what motivation do the natives have not to follow the coloniser's rules?

I'm not sure what you're asking. Suppose the coloniser suggests that he should have jus primae noctis. Wouldn't the natives have a pretty strong incentive to disagree?
posted by Joe in Australia at 1:59 AM on October 23, 2014


I'm not sure what you're asking.

What I'm saying is that, yes, I can see why real life natives wouldn't want to follow those rules, but these are human players who could, to some extent, want to just win a game. If the answer is that one has to roleplay and decide that you have certain lines the person you are playing will not cross, then that's fine, I just wondered if there were any mechanics to reinforce this.
posted by Cannon Fodder at 2:06 AM on October 23, 2014


Someone with absolutely no emotional investment in their character could always play to win, yes. Why would they be playing the game, though? It's like a D&D player saying "my character ignores the rest of the party, walks out of the tavern, and settles down to a life of honest hard toil."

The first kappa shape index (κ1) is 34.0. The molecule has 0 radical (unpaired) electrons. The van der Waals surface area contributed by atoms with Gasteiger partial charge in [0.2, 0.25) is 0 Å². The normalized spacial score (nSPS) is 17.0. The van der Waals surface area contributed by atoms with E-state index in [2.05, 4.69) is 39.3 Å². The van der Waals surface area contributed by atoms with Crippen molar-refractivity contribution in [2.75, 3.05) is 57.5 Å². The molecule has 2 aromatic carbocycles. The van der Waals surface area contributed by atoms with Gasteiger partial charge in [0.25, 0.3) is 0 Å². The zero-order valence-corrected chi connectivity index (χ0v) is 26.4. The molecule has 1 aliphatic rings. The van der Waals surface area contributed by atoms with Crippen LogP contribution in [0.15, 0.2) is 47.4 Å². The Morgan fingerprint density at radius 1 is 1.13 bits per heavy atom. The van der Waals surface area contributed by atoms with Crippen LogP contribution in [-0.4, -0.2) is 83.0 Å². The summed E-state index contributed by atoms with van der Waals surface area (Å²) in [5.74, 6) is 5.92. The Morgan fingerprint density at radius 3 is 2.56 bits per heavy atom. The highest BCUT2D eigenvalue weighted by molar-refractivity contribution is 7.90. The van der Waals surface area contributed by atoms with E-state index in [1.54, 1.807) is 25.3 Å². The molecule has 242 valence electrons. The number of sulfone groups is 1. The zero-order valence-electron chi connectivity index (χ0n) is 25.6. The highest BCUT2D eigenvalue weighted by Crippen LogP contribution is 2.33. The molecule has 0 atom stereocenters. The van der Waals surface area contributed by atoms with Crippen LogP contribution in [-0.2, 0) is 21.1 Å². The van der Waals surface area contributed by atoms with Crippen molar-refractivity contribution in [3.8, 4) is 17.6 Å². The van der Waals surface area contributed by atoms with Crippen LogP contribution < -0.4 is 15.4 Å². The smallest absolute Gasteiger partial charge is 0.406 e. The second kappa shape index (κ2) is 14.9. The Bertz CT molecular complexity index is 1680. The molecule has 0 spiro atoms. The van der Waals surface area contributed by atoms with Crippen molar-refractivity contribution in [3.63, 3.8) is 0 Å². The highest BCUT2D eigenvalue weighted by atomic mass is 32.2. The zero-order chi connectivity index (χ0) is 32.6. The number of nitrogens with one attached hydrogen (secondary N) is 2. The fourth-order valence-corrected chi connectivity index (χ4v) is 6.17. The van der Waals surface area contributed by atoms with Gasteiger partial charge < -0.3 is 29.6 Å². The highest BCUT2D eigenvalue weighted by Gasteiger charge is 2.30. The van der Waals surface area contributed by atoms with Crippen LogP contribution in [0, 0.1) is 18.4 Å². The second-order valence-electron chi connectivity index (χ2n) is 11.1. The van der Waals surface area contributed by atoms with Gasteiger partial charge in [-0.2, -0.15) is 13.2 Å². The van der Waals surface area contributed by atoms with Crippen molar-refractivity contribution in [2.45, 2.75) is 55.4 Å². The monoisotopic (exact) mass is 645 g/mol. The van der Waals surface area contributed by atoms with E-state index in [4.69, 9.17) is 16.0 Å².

posted by Joe in Australia at 2:56 AM on October 23, 2014 [2 favorites]


You're not wrong, I'm just curious in that there is an explicit "win" mechanic in this rpg, which there usually isn't in rpgs, which might encourage a certain kind of player to "game" it. In D&D you could do as you say, but then you wouldn't be playing the game anymore. Technically, you could do very "well" at this game by just agreeing to anything the coloniser says. I'm not saying I have a problem with that, or think its an issue with the game, I'm just curious as to whether there are explicit mechanics around that.
posted by Cannon Fodder at 3:34 AM on October 23, 2014


But I think that's what makes it sound so interesting, the system forces you to become increasingly submissive through worse and worse situations, which have been designed with the explicit intention of wearing you down. Then, when you look back at the end you realise that the sacrifices your imaginary character made in those circumstances mimic those made by real people the world over. The point isn't winning or losing, it's that feeling of 'oh shit' you get that comes from deep inside you.